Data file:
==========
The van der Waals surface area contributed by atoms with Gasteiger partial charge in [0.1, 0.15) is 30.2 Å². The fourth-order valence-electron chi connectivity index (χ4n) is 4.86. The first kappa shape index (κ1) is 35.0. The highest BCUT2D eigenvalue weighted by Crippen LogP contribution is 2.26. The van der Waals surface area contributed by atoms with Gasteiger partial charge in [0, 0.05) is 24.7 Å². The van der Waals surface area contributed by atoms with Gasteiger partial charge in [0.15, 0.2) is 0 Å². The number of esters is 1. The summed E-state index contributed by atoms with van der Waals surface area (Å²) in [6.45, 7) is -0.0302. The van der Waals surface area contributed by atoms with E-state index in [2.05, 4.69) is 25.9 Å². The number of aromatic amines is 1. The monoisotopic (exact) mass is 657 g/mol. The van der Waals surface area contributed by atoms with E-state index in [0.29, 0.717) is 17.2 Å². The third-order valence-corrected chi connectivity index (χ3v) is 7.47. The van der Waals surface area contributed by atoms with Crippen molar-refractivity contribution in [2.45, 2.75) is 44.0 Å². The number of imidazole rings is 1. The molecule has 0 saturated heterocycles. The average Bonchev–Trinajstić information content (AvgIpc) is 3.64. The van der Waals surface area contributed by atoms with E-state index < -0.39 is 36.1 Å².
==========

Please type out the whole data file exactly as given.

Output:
The van der Waals surface area contributed by atoms with Gasteiger partial charge in [0.1, 0.15) is 30.2 Å². The fourth-order valence-electron chi connectivity index (χ4n) is 4.86. The first kappa shape index (κ1) is 35.0. The highest BCUT2D eigenvalue weighted by Crippen LogP contribution is 2.26. The van der Waals surface area contributed by atoms with Gasteiger partial charge in [0, 0.05) is 24.7 Å². The van der Waals surface area contributed by atoms with Gasteiger partial charge in [0.15, 0.2) is 0 Å². The number of esters is 1. The summed E-state index contributed by atoms with van der Waals surface area (Å²) in [6.45, 7) is -0.0302. The van der Waals surface area contributed by atoms with E-state index in [2.05, 4.69) is 25.9 Å². The number of aromatic amines is 1. The monoisotopic (exact) mass is 657 g/mol. The van der Waals surface area contributed by atoms with E-state index in [0.29, 0.717) is 17.2 Å². The third-order valence-corrected chi connectivity index (χ3v) is 7.47. The van der Waals surface area contributed by atoms with Crippen molar-refractivity contribution in [2.45, 2.75) is 44.0 Å². The number of imidazole rings is 1. The molecule has 0 saturated heterocycles. The average Bonchev–Trinajstić information content (AvgIpc) is 3.64. The van der Waals surface area contributed by atoms with E-state index < -0.39 is 36.1 Å².